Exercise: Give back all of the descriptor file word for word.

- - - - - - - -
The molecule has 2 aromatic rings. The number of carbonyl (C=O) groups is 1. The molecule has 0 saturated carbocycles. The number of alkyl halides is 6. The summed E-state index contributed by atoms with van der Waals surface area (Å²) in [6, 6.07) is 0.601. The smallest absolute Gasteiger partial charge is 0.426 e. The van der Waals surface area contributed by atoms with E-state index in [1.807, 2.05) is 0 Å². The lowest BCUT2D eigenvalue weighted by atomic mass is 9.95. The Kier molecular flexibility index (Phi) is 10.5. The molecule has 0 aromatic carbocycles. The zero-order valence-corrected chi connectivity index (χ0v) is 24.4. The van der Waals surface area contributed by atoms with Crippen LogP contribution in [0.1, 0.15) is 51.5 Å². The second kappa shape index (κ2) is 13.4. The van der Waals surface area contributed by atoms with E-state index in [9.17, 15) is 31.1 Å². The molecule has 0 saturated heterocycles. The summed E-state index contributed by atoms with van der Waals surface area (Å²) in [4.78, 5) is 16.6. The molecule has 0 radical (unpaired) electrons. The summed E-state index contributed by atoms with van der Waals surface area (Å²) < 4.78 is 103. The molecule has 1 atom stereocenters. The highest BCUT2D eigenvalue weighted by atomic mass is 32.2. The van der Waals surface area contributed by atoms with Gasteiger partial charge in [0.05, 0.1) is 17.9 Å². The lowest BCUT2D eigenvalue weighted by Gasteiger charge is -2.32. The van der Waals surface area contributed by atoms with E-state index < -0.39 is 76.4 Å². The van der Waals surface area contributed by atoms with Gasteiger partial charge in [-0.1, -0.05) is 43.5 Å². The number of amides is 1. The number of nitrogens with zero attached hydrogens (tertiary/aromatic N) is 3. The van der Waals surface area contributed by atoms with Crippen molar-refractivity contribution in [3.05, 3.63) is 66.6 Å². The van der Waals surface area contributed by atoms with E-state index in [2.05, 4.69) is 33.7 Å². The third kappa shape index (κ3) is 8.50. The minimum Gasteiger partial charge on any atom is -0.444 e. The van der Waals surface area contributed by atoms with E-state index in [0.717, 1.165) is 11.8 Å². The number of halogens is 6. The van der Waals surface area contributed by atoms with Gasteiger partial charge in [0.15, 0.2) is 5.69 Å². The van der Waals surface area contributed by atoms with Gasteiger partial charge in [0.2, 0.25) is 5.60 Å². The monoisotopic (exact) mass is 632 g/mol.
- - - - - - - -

The molecule has 2 aromatic rings. The number of carbonyl (C=O) groups is 1. The molecule has 0 saturated carbocycles. The number of alkyl halides is 6. The summed E-state index contributed by atoms with van der Waals surface area (Å²) in [6, 6.07) is 0.601. The smallest absolute Gasteiger partial charge is 0.426 e. The van der Waals surface area contributed by atoms with E-state index in [1.807, 2.05) is 0 Å². The lowest BCUT2D eigenvalue weighted by atomic mass is 9.95. The Kier molecular flexibility index (Phi) is 10.5. The molecule has 0 aromatic carbocycles. The zero-order valence-corrected chi connectivity index (χ0v) is 24.4. The van der Waals surface area contributed by atoms with Crippen LogP contribution in [0.1, 0.15) is 51.5 Å². The second kappa shape index (κ2) is 13.4. The van der Waals surface area contributed by atoms with E-state index in [9.17, 15) is 31.1 Å². The molecule has 0 saturated heterocycles. The summed E-state index contributed by atoms with van der Waals surface area (Å²) in [4.78, 5) is 16.6. The molecule has 0 radical (unpaired) electrons. The summed E-state index contributed by atoms with van der Waals surface area (Å²) < 4.78 is 103. The molecule has 1 atom stereocenters. The highest BCUT2D eigenvalue weighted by atomic mass is 32.2. The van der Waals surface area contributed by atoms with Gasteiger partial charge in [0.05, 0.1) is 17.9 Å². The lowest BCUT2D eigenvalue weighted by Gasteiger charge is -2.32. The van der Waals surface area contributed by atoms with E-state index < -0.39 is 76.4 Å². The van der Waals surface area contributed by atoms with Gasteiger partial charge in [-0.1, -0.05) is 43.5 Å². The number of amides is 1. The number of nitrogens with zero attached hydrogens (tertiary/aromatic N) is 3. The van der Waals surface area contributed by atoms with Crippen molar-refractivity contribution in [3.05, 3.63) is 66.6 Å². The van der Waals surface area contributed by atoms with E-state index in [2.05, 4.69) is 33.7 Å². The third kappa shape index (κ3) is 8.50. The minimum Gasteiger partial charge on any atom is -0.444 e. The van der Waals surface area contributed by atoms with E-state index in [0.717, 1.165) is 11.8 Å². The number of halogens is 6. The van der Waals surface area contributed by atoms with Gasteiger partial charge in [0.15, 0.2) is 5.69 Å². The van der Waals surface area contributed by atoms with Gasteiger partial charge in [0.2, 0.25) is 5.60 Å². The monoisotopic (exact) mass is 632 g/mol.